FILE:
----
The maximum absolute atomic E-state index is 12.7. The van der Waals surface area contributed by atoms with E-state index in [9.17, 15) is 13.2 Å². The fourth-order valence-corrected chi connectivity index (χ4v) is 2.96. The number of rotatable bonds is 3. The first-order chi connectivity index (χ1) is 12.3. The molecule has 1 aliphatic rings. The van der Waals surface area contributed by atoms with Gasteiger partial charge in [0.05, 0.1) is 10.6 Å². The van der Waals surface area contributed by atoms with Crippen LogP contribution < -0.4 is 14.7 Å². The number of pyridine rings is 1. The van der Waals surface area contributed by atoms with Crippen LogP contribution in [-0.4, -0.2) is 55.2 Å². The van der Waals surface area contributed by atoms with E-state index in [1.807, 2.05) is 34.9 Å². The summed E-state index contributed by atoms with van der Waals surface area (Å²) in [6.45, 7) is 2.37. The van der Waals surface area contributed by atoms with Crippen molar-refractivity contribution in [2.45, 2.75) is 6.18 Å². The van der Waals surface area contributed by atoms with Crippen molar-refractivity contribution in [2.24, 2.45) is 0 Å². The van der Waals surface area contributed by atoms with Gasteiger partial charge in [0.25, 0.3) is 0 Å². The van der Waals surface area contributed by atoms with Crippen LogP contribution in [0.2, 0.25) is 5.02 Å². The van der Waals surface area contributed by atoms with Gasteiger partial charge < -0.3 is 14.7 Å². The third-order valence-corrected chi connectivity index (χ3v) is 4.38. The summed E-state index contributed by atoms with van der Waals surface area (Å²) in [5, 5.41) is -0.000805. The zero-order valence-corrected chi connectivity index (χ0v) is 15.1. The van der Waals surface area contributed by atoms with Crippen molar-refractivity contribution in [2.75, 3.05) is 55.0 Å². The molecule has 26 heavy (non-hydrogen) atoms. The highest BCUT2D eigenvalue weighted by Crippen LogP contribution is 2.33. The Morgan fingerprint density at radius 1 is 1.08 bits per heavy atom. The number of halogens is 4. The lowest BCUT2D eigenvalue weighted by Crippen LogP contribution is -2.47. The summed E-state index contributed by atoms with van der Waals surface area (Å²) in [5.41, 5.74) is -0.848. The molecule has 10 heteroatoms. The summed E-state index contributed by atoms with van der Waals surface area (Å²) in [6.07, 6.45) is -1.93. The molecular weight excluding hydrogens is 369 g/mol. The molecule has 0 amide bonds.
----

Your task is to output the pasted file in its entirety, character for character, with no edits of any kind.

The maximum absolute atomic E-state index is 12.7. The van der Waals surface area contributed by atoms with E-state index in [9.17, 15) is 13.2 Å². The fourth-order valence-corrected chi connectivity index (χ4v) is 2.96. The number of rotatable bonds is 3. The first-order chi connectivity index (χ1) is 12.3. The molecule has 1 aliphatic rings. The van der Waals surface area contributed by atoms with Gasteiger partial charge in [0.05, 0.1) is 10.6 Å². The van der Waals surface area contributed by atoms with Crippen LogP contribution < -0.4 is 14.7 Å². The number of pyridine rings is 1. The van der Waals surface area contributed by atoms with Crippen LogP contribution in [-0.4, -0.2) is 55.2 Å². The van der Waals surface area contributed by atoms with E-state index in [1.807, 2.05) is 34.9 Å². The summed E-state index contributed by atoms with van der Waals surface area (Å²) in [6.45, 7) is 2.37. The van der Waals surface area contributed by atoms with Crippen molar-refractivity contribution in [2.45, 2.75) is 6.18 Å². The van der Waals surface area contributed by atoms with Crippen molar-refractivity contribution in [2.24, 2.45) is 0 Å². The van der Waals surface area contributed by atoms with Gasteiger partial charge in [0.25, 0.3) is 0 Å². The van der Waals surface area contributed by atoms with Crippen LogP contribution in [0.2, 0.25) is 5.02 Å². The van der Waals surface area contributed by atoms with Gasteiger partial charge < -0.3 is 14.7 Å². The third-order valence-corrected chi connectivity index (χ3v) is 4.38. The summed E-state index contributed by atoms with van der Waals surface area (Å²) in [5, 5.41) is -0.000805. The zero-order valence-corrected chi connectivity index (χ0v) is 15.1. The van der Waals surface area contributed by atoms with Crippen molar-refractivity contribution in [2.75, 3.05) is 55.0 Å². The molecule has 26 heavy (non-hydrogen) atoms. The highest BCUT2D eigenvalue weighted by Crippen LogP contribution is 2.33. The Morgan fingerprint density at radius 1 is 1.08 bits per heavy atom. The number of halogens is 4. The lowest BCUT2D eigenvalue weighted by Crippen LogP contribution is -2.47. The summed E-state index contributed by atoms with van der Waals surface area (Å²) in [5.41, 5.74) is -0.848. The molecule has 10 heteroatoms. The summed E-state index contributed by atoms with van der Waals surface area (Å²) in [6.07, 6.45) is -1.93. The molecular weight excluding hydrogens is 369 g/mol. The molecule has 0 amide bonds.